It’s hard to imagine that a blue dye sold in pet food stores in the U.S. to fight fungal infections in tropical fish could be a potent weapon against malaria, but researchers have found that the dye killed the parasites that spread malaria within two days. So if a mosquito were to bite a person recovering from malaria, the mosquito couldn’t pick up live parasites and spread them to its next human target. NPR

How a Surging Stockpile of Vaccines Could Help Conquer Cholera

A vaccine against Vibrio cholerae has been around for 20 years, but questions have long swirled about its usefulness in outbreaks, and it has been in short supply. That is changing. About 2.4 million doses will soon be sent to the DRoC, where the current outbreak is the worst in 20 years. That’s enough to vaccinate 1.2 million of the country’s most at-risk people, and, experts hope, enough to curb the outbreak there. Science


US Battling IV Bag Shortage During Record-Setting Severe Flu Season

Even prior to Hurricane Maria, the U.S. was already battling challenges with meeting the demand for IV fluids; however, the storm crippled Puerto Rico-based manufacturing sites for materials. The FDA is investigating extended shelf life for IV solutions as part of their strategy to combat intensified shortages during flu season. This is a Band-Aid that does not solve the bigger supply issues. Contagion Live

And the Gold Medal for Vomiting Goes to…

There’s a sudden outbreak of the nasty, fast-spreading norovirus — right near South Korea’s Olympic Village. The world’s top cause of gastroenteritis — severe stomach pain with nausea and diarrhea — noroviruses sicken people of all ages and kill an estimated 70,000 children under 5 annually. Virologist Aron Hall of the U.S. Centers for Disease Control and Prevention called norovirus the “perfect human pathogen” because it rarely kills people but is so contagious and causes such violent illness to further spread its progeny that it is virtually impossible to eliminate the bug from a crowded human environment. Foreign Policy

U.S. Flu Outbreak Worsens, Likely to Linger for Weeks: CDC

One of the worst flu outbreaks in the United States in nearly a decade worsened last week and will likely linger for several weeks, causing more deaths, the Centers for Disease Control and Prevention said on Friday. The number of people hospitalized for flu-like illnesses is the highest the CDC has seen since starting its current tracking system in 2010. The dominant flu strain this season, influenza A (H3N2), is especially potent, linked with severe disease and death, particularly among children and the elderly. Reuters

Flu-Like Illness in U.S. Reaches 2009 Pandemic Levels

The FluView surveillance numbers reported from the CDC on Friday show that outpatient influenza-like illness activity has now reached 7.7% of all clinic visits, which matches the highest level during the 2009-10 H1N1 pandemic. While influenza A strains still accounted for 73.3% of all samples tested, influenza B accounted for 26.7%, up from 19.8% in last week’s report. The flu vaccine has shown more protection from influenza B. CIDRAP

Brazil Confirms 353 Yellow Fever Cases, Including 98 Deaths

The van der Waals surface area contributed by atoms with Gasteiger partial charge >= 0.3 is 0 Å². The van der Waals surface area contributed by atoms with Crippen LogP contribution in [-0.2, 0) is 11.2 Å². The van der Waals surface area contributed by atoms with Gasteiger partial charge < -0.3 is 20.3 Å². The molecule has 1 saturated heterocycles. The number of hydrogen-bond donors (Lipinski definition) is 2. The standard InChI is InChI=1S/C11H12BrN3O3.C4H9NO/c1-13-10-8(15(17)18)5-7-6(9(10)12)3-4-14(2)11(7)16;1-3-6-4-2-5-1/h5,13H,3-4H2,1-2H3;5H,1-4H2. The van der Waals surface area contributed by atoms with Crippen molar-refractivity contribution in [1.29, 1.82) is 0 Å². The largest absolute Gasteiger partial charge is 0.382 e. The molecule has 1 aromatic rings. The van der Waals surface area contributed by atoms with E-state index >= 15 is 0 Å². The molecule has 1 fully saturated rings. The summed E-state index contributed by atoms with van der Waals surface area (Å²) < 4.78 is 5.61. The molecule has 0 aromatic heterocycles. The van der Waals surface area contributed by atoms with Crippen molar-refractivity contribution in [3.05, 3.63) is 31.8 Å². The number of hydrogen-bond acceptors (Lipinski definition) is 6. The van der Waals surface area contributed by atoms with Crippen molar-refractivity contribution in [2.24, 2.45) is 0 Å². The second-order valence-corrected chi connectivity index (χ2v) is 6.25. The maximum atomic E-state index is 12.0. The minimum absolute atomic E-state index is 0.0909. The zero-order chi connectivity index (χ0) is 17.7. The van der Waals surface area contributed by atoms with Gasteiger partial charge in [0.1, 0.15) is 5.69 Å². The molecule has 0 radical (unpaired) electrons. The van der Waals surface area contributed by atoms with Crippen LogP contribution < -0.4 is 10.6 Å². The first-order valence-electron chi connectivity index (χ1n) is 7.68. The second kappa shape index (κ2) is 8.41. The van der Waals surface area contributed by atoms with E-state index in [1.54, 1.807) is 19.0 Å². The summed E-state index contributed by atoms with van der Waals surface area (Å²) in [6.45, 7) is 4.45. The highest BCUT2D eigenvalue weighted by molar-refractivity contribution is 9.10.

The current outbreak is developing more slowly than the previous one. The ministry said Wednesday that 353 people have been infected so far, of which 98 have died. During the same period in the 2016-2017 outbreak, 509 cases were recorded, including 159 deaths. Large swaths of Brazil have long been at risk for yellow fever, but it saw an unusually large outbreak last year, including in places not previously considered at risk. CBC.CA


St. Louis Shut Down City to Save Lives During 1918 Spanish Flu Epidemic

When a second wave of Spanish Flu hit the U.S., St. Louis had the advantage of planning for disaster as East Coast cities were struck first. By late September, Jefferson Barracks went under quarantine as the first soldiers came down with the flu. The American Red Cross shifted from making bandages to face masks. Volunteers passed around blankets and vats of broth to flu sufferers. An ambulance waited at Union Station to take any sickly train passengers directly to the hospital upon arrival. Police officers and mail carriers wore masks on their daily routes. St. Louis Dispatch

Of Rats and Men: Poussin’s Plague at Ashdod

Nicolas Poussin (1594–1665) was a brilliant French Baroque painter whose art was inspired by biblical and mythological scenes. Poussin depicts the Plague at Ashdod (1630) (Louvre Museum, Paris, France) in one of his best works. Emerging Infectious Diseases


How Gross Are Hand Dryers? Dissecting That Viral Petri-Dish Photo

The assignment from Nichole Ward’s microbiology professor was simple: Choose a location, open a petri dish for three minutes and observe what grew over the next two days. Seattle Times

Did You Forget Your Bioterrorism Report on the Plane?

A CNN worker got on a plane recently and discovered a sensitive document in the seatback pouch explaining how the Department of Homeland Security would respond to a bioterrorism attack at the Super Bowl. Thank goodness it didn’t include important, compromising information about New England’s game plan. Deseret News

Priority Pathogens Blueprint

WHO Updates Blueprint List of Priority Diseases

CBRN Military Readiness

DoD Seeks Manufacturer for Nerve Agent Anticonvulsant Autoinjectors